We did get a good view of Istanbul as we prepared for landing. The city is literally on the Asia/Europe border, with the Bosphorus River providing a watery dividing line.
Our first night in Istanbul was spent in the Old City, near an area called Sultanahmet. I had found a place online that we really liked but it wasn't available until our second night in Istanbul. Our apartment for night one turned out to be in walking distance to some of the most iconic buildings in the ancient city, including the Grand Bazaar and the Blue Mosque.
Some things don't live up to their names. Like Great American Ballpark. I love the Reds and GABP is a definite improvement over Riverfront, but a more accurately descriptive name would be Pretty Good Ballpark That Should Have Been Built Turned Around So You Can See The Skyline. But the Grand Bazaar doesn't disappoint.
It's a sprawling complex of shops, almost all of which are inside of a building that dates back centuries. On our way there, I was thinking it might be like the Ben Thanh Market in Ho Chi Minh City, which was fascinating but also a bit annoying thanks to the aggressiveness of the vendors. That wasn't the case here at all. Occasionally you would have someone invite you into his shop as you passed by, but a friendly "no thank you" was all that was necessary to keep moving along.
The shops featured all kinds of products, from watches and jewelry to clothing to rugs. The Bazaar covers about sixty city blocks and features about five thousand shops. Almost like an outlet mall back in the States but without all the RVs in the parking lot.
The neighborhood surrounding the Grand Bazaar just oozes with character and history. There are no US-based fast food restaurants that we've seen so much of on the trip in other parts of the world.
The roomy apartment was on a narrow street lined with textile (tekstil in Turkish) shops, so on the weekdays while we were there the sounds of Turks getting on with their day would waft through the windows with the early morning sun.
In her best "when in Istanbul..." mode, Annie went along with the Turkish tradition of drinking some tea, which is served with a sugar cube. Everywhere you look on the streets you see men carrying trays of tea at all times of the day. It added to the flavor of our river ride.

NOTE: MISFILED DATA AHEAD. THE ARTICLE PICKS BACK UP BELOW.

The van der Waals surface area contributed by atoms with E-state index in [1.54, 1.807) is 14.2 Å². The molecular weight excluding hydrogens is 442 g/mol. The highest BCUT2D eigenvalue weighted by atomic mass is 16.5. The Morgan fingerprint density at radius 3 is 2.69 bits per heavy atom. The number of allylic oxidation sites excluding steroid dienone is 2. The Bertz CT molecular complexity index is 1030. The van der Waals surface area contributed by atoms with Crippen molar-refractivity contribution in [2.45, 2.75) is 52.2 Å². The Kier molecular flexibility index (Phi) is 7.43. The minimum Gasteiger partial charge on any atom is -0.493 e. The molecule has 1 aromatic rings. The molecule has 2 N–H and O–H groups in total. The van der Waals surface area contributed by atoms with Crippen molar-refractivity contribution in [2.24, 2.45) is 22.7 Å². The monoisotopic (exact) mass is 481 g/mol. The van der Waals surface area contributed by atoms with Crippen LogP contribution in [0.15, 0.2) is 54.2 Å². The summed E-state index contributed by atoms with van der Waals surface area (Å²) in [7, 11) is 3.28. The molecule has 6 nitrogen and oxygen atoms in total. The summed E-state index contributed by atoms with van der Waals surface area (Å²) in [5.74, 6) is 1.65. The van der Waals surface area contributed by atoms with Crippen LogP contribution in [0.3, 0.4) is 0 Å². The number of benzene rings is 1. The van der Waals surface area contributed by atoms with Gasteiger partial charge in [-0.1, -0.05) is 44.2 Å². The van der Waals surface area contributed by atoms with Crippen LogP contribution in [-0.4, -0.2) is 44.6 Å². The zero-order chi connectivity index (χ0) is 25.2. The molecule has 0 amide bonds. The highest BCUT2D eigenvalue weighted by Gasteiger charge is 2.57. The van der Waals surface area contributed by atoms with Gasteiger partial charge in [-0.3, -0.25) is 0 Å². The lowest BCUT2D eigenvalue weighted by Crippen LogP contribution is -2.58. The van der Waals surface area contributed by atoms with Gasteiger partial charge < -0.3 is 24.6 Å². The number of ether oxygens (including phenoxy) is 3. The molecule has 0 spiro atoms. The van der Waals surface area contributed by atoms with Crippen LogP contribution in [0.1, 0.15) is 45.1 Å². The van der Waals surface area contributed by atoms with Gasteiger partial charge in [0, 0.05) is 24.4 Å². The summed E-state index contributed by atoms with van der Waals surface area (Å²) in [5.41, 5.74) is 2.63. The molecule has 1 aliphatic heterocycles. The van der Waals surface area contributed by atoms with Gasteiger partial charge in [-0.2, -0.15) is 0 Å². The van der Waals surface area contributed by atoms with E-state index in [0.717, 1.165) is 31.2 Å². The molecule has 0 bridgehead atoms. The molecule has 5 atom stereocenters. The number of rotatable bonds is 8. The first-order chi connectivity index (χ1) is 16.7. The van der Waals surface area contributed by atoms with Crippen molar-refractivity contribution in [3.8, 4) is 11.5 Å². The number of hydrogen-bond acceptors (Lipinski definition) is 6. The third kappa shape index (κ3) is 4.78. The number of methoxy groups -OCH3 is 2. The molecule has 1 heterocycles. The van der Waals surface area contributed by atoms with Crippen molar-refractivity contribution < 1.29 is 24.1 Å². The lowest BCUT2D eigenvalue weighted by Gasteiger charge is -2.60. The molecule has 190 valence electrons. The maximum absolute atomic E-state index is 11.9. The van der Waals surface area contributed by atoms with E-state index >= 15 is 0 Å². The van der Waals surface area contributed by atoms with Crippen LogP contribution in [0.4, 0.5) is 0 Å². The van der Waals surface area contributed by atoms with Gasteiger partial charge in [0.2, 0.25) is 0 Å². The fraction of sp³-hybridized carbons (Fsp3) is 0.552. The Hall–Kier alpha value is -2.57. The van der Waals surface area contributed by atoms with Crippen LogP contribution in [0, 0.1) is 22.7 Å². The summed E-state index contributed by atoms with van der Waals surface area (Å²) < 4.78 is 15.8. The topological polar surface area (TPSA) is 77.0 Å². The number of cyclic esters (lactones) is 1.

Once we disembarked (I like writing that word and love saying it!) we took a stroll across a bridge lined with men fishing. The bustling crowds on a sunny afternoon made for a fantastic stroll toward where we would catch a cab back to Nisantasi. We first had to check out a market teeming with freshly caught fish, and then walk down an alleyway which featured some hardware and paint, including a store that had the pigment out on the sidewalk in cans.
As much we like to immerse ourselves in local culture, having good internet and a nice flat screen TV with some satellite channels was enjoyable as well. Three of the four nights we were there, the Fox Sports Channel carried the PGA Tour golf event from Quail Hollow in Charlotte, which is where I saw my first live professional golf back in the late 80s when a Senior Tour event was played there. It came on at 11pm, so the kids were done watching what they wanted to see, and I could kick back and enjoy what turned out to be a very competitive tournament.
After spending five days in Istanbul, the other cities we will be visiting in Europe have a major challenge ahead of them. It's going to be difficult to surpass the atmosphere of this ancient city. The feeling on the streets was truly magical and the people were very friendly and the food fantastic. The only drawback was the occasional mish-mash of architectural styles.
Istanbul is the perfect place to make the transition from Asia to Europe. Our few days there truly whetted our appetite for more experiences in Europe, and as Anthony Bourdain likes to say, I'm hungry for more!